An Australian woman has been found guilty of murdering her partner by drugging him with a sedative cocktail blended in a Nutribullet and gassing him in his bed in a bid to inherit his A$3.5 million (NZ$3.7m) farm.
In the months before Mathew Dunbar was found dead, dozens of incriminating searches were recorded on Natasha Darcy's iPhone, among them: "How to commit murder."
A jury of 11 declared the 46-year-old mother guilty today after deliberating since last Wednesday.
Dunbar, 42, was a sheep farmer who lived and worked on his property Pandora on the outskirts of Walcha in northern NSW.
Darcy claimed she found her partner of three years in the early hours of August 2, 2017, after he had attempted suicide. She rang emergency services and he was declared dead at the scene.
The ram sedative acepromazine and medications temazepam, clonidine and seroquel were found in both Dunbar's blood and a dirty blender cup and glass left in the dishwasher.
Darcy pointed to Dunbar's finances, history of depression and suicidal ideation, "unclear sexual orientation" and a severe calf infection he suffered weeks before his death as reasons he might have killed himself.
But her search history told a different story, the jury heard during the 10-week trial in the NSW Supreme Court.
The Crown said Darcy conducted extensive online research and even embarked on two "dry runs" before finally killing Dunbar, staging his death to make it look like a suicide.
Searches about poisonous mushrooms and spiders were first recorded on her phone in February 2017.
In the ensuing months, dozens more searches related to murder, death and suicide were made.
Among them were "lethal dose of oxycodone 200 pound male", "acepromazine murder", "can police see websites you visit on your mobile", and, from the sideline of a rugby game, "how to commit murder".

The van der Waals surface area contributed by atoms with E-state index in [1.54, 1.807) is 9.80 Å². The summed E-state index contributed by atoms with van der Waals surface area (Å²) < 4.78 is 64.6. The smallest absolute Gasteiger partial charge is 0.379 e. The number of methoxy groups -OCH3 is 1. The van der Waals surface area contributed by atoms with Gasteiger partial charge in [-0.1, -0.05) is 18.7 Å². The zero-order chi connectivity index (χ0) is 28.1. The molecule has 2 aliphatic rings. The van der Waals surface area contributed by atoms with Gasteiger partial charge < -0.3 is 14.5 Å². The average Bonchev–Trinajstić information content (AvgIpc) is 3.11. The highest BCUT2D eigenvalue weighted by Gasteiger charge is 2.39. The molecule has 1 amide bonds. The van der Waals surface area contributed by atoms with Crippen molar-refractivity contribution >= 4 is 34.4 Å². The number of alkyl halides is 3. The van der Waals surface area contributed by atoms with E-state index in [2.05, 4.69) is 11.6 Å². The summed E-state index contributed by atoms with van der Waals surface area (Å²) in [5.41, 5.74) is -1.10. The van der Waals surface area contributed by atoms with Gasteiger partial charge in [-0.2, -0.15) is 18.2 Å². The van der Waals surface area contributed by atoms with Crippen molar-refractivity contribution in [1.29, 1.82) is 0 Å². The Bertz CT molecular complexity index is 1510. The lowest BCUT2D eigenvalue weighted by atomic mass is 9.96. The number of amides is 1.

At the same time, prosecutor Brett Hatfield said, Darcy was making real-world preparations to kill Dunbar.
She exaggerated Dunbar's depression to other people to "lay a trail" before the staged suicide, and taunted the sheep farmer about the rafters in the shed not being high enough to hang himself, Hatfield said.
She tried at two different veterinary clinics to obtain acepromazine but was rebuffed — the first vet growing so alarmed by the request that she called the police — before eventually obtaining a 100ml bottle from a clinic in Armidale.
Darcy landed on the idea to use gas to kill him as she browsed Google during a trip to Dorrigo, the court heard, and she rang Supagas in Tamworth to order a 3.5 cubic metre bottle of pure helium on July 31, 2017.
Darcy and Dunbar together picked up the bottle on August 1, hours before he died.
At 1.14am on August 2, 2017, a text was sent from Dunbar's phone to Colin Crossman, a local paramedic and Darcy's ex-husband. (The pair remain legally married but separated in 2012.)
It read: "Tell police to come to house, I don't want Tash or kids to find me."
The crown said the message was a fake suicide note composed by Darcy.
Crossman said he did not see the message until after he received the emergency alert at 2.02am.
He and another paramedic were the first to Pandora and declared Dunbar dead at 2.44am.
Eight years earlier, shortly after taking out a A$700,000 life insurance policy, Darcy had launched attacks on Crossman, hitting him on the temple with a hammer while he slept.
Three days later, she set the house alight while he slumbered under the influence of several sedatives he did not knowingly take.
The last thing Crossman recalled before waking up surrounded by flames was watching the cricket and eating tacos prepared by Darcy.
After she was arrested in November 2017, Darcy wrote to a friend while in custody and offered her A$20,000 to lie about Dunbar's depression and suicide attempts.
The friend cut off contact. Darcy wrote to her a second time, apologising if she was offended by the amount offered and said she would give her as much as she needed.
As she pleaded not guilty to murder at the beginning of her trial, Darcy said she had aided and abetted Dunbar's suicide.
But no evidence to support that came to light over the next 10 weeks, and the jury was told to put it out of their minds by Justice Julia Lonergan.
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